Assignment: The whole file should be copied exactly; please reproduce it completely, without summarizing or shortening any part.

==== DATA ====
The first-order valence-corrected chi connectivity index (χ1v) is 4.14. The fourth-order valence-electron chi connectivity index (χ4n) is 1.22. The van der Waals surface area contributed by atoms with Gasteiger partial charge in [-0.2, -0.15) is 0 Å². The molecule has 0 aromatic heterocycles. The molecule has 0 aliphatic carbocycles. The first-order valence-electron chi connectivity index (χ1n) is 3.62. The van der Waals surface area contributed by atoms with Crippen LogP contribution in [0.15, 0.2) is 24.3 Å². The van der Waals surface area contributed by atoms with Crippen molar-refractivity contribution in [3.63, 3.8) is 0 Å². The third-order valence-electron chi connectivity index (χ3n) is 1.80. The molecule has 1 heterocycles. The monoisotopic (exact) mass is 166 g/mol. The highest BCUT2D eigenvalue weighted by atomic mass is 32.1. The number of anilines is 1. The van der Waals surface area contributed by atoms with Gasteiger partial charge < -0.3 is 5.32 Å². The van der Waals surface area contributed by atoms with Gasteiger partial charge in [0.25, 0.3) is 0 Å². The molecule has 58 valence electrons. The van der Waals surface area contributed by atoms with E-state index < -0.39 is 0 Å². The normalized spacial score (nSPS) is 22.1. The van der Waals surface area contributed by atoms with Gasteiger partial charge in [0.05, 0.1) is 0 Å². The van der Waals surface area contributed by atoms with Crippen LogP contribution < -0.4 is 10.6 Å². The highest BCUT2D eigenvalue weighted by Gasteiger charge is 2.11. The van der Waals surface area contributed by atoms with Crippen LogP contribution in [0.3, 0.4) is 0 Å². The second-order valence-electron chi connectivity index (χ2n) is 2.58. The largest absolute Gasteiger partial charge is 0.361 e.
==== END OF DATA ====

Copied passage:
The first-order valence-corrected chi connectivity index (χ1v) is 4.14. The fourth-order valence-electron chi connectivity index (χ4n) is 1.22. The van der Waals surface area contributed by atoms with Gasteiger partial charge in [-0.2, -0.15) is 0 Å². The molecule has 0 aromatic heterocycles. The molecule has 0 aliphatic carbocycles. The first-order valence-electron chi connectivity index (χ1n) is 3.62. The van der Waals surface area contributed by atoms with Crippen LogP contribution in [0.15, 0.2) is 24.3 Å². The van der Waals surface area contributed by atoms with Crippen molar-refractivity contribution in [3.63, 3.8) is 0 Å². The third-order valence-electron chi connectivity index (χ3n) is 1.80. The molecule has 1 heterocycles. The monoisotopic (exact) mass is 166 g/mol. The highest BCUT2D eigenvalue weighted by atomic mass is 32.1. The number of anilines is 1. The van der Waals surface area contributed by atoms with Gasteiger partial charge < -0.3 is 5.32 Å². The van der Waals surface area contributed by atoms with Gasteiger partial charge in [0.25, 0.3) is 0 Å². The molecule has 58 valence electrons. The van der Waals surface area contributed by atoms with E-state index < -0.39 is 0 Å². The normalized spacial score (nSPS) is 22.1. The van der Waals surface area contributed by atoms with Gasteiger partial charge in [0.05, 0.1) is 0 Å². The van der Waals surface area contributed by atoms with Crippen LogP contribution < -0.4 is 10.6 Å². The highest BCUT2D eigenvalue weighted by Gasteiger charge is 2.11. The van der Waals surface area contributed by atoms with Crippen LogP contribution in [0.3, 0.4) is 0 Å². The second-order valence-electron chi connectivity index (χ2n) is 2.58. The largest absolute Gasteiger partial charge is 0.361 e.